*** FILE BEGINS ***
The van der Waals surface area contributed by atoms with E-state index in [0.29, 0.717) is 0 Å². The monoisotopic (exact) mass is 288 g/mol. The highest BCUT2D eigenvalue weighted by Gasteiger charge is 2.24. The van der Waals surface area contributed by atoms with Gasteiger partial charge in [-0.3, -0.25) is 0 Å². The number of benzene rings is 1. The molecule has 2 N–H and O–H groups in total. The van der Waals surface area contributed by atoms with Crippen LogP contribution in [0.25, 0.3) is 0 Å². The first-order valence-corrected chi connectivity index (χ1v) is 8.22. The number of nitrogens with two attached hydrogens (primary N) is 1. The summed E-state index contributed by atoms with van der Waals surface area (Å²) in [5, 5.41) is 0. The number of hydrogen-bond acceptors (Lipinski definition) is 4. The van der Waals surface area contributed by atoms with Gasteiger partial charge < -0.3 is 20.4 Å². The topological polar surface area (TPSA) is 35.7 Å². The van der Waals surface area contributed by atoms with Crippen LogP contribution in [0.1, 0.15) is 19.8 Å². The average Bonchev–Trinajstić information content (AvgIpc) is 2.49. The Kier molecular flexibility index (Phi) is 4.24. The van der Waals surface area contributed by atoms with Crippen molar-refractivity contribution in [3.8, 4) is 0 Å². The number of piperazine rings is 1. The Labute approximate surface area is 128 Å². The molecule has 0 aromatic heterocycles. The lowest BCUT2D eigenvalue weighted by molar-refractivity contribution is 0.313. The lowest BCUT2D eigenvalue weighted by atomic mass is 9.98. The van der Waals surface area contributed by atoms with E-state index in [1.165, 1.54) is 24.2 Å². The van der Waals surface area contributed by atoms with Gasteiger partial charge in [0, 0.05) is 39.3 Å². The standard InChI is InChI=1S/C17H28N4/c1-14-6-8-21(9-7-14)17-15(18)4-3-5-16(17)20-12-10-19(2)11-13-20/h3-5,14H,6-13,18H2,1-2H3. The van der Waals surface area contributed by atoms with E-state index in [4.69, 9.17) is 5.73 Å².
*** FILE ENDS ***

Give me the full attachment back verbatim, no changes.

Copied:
The van der Waals surface area contributed by atoms with E-state index in [0.29, 0.717) is 0 Å². The monoisotopic (exact) mass is 288 g/mol. The highest BCUT2D eigenvalue weighted by Gasteiger charge is 2.24. The van der Waals surface area contributed by atoms with Gasteiger partial charge in [-0.3, -0.25) is 0 Å². The number of benzene rings is 1. The molecule has 2 N–H and O–H groups in total. The van der Waals surface area contributed by atoms with Crippen LogP contribution in [0.25, 0.3) is 0 Å². The first-order valence-corrected chi connectivity index (χ1v) is 8.22. The number of nitrogens with two attached hydrogens (primary N) is 1. The summed E-state index contributed by atoms with van der Waals surface area (Å²) in [5, 5.41) is 0. The number of hydrogen-bond acceptors (Lipinski definition) is 4. The van der Waals surface area contributed by atoms with Gasteiger partial charge < -0.3 is 20.4 Å². The topological polar surface area (TPSA) is 35.7 Å². The van der Waals surface area contributed by atoms with Crippen LogP contribution in [0.1, 0.15) is 19.8 Å². The average Bonchev–Trinajstić information content (AvgIpc) is 2.49. The Kier molecular flexibility index (Phi) is 4.24. The van der Waals surface area contributed by atoms with Crippen molar-refractivity contribution in [3.8, 4) is 0 Å². The number of piperazine rings is 1. The Labute approximate surface area is 128 Å². The molecule has 0 aromatic heterocycles. The lowest BCUT2D eigenvalue weighted by molar-refractivity contribution is 0.313. The lowest BCUT2D eigenvalue weighted by atomic mass is 9.98. The van der Waals surface area contributed by atoms with E-state index in [1.165, 1.54) is 24.2 Å². The van der Waals surface area contributed by atoms with Gasteiger partial charge in [0, 0.05) is 39.3 Å². The standard InChI is InChI=1S/C17H28N4/c1-14-6-8-21(9-7-14)17-15(18)4-3-5-16(17)20-12-10-19(2)11-13-20/h3-5,14H,6-13,18H2,1-2H3. The van der Waals surface area contributed by atoms with E-state index in [4.69, 9.17) is 5.73 Å².